Investors' risk appetite returned as Chinese and German PMIs rose, and the US ISM didn't disappoint.

It was 'risk on' last night and global equities have seen a decent bid so far, taking Australian dollar and euro with them – both up a big figure as I write – 1.0709 (1.0740 high) and 1.3168 (1.3219 high), respectively.

It seems that global manufacturing accelerated in January and while some of the indicators are only showing a modest expansion, it’s still in the right direction. China’s PMI pushed higher in January and is over 50, same with the final estimate of the German PMI – at 51. Even in the UK, manufacturing pushed higher for the month, the PMI rising to 52 from 49.7. The PMIs are all well and good, but in reality they have been underestimating the industrial cycle for a while.

The main survey that punters were focusing on was the ISM in the US and it didn’t disappoint too much. The increase for January was a bit weaker than expected, sure. But it still rose – to 54.1 from 53.9 (54.5 expected). While the production index fell, we saw new orders, deliveries, backlogs of orders, and exports all higher. The employment index dipped but it remains solid. In fact the only worrying sign was a sharp increase in the prices paid index to 55.5 from 47. Comments from respondents were generally positive, most noting that conditions were improving, if not already strong, and that the outlook for 2012 was good. The other good news was that US construction spending picked up for the fifth consecutive month, rising 1.5 per cent in December.

So, with no offsetting commentary about Greek talks stalling or what have you, the bid was on. European stocks surged with the Dax up 2.4 per cent, the CaC up 2.1 per cent and the FTSE up 1.9 per cent. In the US, the S&P is up 1.2 per cent (1327) with about an hour left to trade – not too far off the high (1.4 per cent). In any case, financials, basic materials and industrials were the key outperformers, although all sectors rose. The Dow was then up 123 points (12755), the Nasdaq rose 1.3 per cent while the SPI was 1.4 per cent higher (4253).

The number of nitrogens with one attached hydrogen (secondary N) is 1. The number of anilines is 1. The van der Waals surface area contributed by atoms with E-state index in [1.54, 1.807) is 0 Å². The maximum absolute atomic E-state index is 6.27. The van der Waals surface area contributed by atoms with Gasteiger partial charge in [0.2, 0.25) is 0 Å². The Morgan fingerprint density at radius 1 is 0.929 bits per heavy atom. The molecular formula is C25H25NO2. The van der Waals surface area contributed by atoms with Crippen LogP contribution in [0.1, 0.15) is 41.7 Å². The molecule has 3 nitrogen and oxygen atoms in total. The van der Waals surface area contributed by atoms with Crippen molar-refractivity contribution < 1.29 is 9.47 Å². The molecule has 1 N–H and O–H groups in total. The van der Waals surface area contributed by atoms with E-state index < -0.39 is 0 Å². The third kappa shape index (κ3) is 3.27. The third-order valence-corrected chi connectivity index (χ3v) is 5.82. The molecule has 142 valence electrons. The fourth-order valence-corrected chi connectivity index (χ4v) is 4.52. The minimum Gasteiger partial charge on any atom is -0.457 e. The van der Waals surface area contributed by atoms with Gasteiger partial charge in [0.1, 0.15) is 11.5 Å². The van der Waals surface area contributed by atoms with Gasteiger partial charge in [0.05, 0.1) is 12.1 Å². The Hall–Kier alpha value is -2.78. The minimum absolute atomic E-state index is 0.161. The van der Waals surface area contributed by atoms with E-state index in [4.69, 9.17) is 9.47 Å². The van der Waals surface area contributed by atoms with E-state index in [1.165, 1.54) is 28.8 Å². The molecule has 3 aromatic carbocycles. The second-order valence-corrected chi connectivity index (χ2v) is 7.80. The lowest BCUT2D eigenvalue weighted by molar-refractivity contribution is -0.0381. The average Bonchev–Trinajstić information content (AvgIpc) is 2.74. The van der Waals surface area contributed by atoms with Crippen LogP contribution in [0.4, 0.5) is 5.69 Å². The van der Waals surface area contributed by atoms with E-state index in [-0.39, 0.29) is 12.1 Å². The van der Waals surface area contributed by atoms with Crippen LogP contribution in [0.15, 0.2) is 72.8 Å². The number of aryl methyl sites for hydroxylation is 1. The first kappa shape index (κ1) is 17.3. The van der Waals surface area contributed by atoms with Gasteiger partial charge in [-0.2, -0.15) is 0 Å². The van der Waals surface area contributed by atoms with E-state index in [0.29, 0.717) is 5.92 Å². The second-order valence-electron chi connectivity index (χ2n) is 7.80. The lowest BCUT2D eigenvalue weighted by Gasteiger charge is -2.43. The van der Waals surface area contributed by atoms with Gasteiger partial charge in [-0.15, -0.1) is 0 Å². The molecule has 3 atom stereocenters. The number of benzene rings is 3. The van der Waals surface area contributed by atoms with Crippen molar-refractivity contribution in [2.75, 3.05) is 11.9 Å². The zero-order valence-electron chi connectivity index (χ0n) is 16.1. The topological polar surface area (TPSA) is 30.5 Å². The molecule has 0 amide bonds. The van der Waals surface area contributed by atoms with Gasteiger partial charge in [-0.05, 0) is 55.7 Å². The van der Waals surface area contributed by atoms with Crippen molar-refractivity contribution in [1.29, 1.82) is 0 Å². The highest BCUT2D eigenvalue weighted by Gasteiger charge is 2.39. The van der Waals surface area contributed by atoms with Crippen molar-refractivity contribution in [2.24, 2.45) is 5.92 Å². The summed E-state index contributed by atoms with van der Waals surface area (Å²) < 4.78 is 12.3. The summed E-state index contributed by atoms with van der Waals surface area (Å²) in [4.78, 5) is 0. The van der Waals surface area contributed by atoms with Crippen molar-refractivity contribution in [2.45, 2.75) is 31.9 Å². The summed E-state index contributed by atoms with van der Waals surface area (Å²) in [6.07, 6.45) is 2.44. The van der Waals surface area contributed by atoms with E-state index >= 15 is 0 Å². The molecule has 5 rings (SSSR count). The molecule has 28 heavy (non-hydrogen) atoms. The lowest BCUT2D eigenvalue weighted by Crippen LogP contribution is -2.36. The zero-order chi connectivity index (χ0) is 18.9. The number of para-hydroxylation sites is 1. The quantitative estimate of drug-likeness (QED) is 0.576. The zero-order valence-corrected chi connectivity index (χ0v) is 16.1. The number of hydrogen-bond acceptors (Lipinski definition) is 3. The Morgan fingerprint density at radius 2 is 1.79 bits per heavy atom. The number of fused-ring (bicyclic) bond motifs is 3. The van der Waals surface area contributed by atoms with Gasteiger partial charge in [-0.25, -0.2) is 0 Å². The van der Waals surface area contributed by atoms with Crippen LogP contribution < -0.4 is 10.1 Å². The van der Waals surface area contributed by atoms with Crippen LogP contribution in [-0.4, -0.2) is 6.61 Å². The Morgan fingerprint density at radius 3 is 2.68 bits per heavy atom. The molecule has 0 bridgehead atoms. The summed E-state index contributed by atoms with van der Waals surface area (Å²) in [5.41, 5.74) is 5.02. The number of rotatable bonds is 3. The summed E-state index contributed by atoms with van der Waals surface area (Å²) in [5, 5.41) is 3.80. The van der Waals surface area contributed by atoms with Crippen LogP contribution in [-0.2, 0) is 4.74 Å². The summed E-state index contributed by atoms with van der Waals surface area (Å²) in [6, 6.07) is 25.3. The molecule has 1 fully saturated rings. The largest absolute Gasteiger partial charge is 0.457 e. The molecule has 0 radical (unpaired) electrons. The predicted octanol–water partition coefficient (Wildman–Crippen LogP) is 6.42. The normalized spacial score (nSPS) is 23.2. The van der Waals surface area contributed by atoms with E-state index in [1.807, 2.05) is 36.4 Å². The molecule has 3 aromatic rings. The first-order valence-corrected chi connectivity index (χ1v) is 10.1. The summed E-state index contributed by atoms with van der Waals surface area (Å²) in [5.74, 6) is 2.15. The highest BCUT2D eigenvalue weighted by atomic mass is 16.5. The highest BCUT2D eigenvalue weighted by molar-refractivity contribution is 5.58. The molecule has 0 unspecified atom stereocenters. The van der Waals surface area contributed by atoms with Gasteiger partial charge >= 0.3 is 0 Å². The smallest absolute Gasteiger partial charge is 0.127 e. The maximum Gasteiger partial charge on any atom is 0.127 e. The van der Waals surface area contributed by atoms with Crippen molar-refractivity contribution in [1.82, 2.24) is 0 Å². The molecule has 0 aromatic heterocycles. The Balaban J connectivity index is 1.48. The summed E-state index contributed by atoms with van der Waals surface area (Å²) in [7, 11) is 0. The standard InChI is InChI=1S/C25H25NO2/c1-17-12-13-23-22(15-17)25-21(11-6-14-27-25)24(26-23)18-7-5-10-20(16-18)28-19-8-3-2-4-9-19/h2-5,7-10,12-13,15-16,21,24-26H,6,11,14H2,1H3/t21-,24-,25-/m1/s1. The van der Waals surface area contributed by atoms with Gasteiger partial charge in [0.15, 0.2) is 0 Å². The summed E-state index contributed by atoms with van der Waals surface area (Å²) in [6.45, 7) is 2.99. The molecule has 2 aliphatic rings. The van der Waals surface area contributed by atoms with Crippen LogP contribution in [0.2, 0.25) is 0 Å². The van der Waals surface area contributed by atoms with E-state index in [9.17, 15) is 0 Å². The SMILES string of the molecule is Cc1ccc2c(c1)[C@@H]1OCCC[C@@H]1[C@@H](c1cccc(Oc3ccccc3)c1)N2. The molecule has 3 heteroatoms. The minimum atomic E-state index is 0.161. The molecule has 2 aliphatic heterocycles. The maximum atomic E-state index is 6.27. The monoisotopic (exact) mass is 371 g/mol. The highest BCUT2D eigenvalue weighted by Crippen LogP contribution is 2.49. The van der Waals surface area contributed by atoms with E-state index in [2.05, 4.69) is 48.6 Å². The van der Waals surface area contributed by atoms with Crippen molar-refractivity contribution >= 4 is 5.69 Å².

Treasuries managed to sell off, although in the context of the rally that we’ve seen over the last week or so moves were tame. The 10-year yield was up only 4bps (from 1630 AEDT) to 1.844 per cent, the 5-year was up barely 2bps to 0.725 per cent, while the 2-year didn’t do much at all – 0.2186 per cent. Aussie futures followed that lead, 3s down 6 ticks to 96.83 and 10s down 5 ticks to 96.22.

Not much else to really tell you. For the price action, commodities were generally stronger – especially metals where we saw a 1.6 per cent lift in silver and 1.2 per cent rise in copper, while gold rose $8 to $1745. Crude was mixed though after data showed inventories rising more than expected. So WTI was off 0.9 per cent ($97.6), while Brent rose 0.6 per cent ($111.7). As for the data, the ADP employment report was a little bit weaker than expected in January, jobs up 170,000, but there isn’t much else to it.

Looking at the day ahead – in NZ we get ANZ commodity prices at 1100 AEDT and then at 1130 we see Australian building approvals (for December) where a modest increase of 2 per cent is expected. The December trade balance is also out at 1130 where a surplus of $1.2 billion is expected. Tonight, watch out for eurozone producer prices (December), US initial jobless claims and Bernanke’s testimony to the House.

Adam Carr is senior economist at ICAP Australia. See Business Spectator's glossary for definitions of technical terms used in SCOREBOARD articles.

Follow @AdamCarrEcon on Twitter

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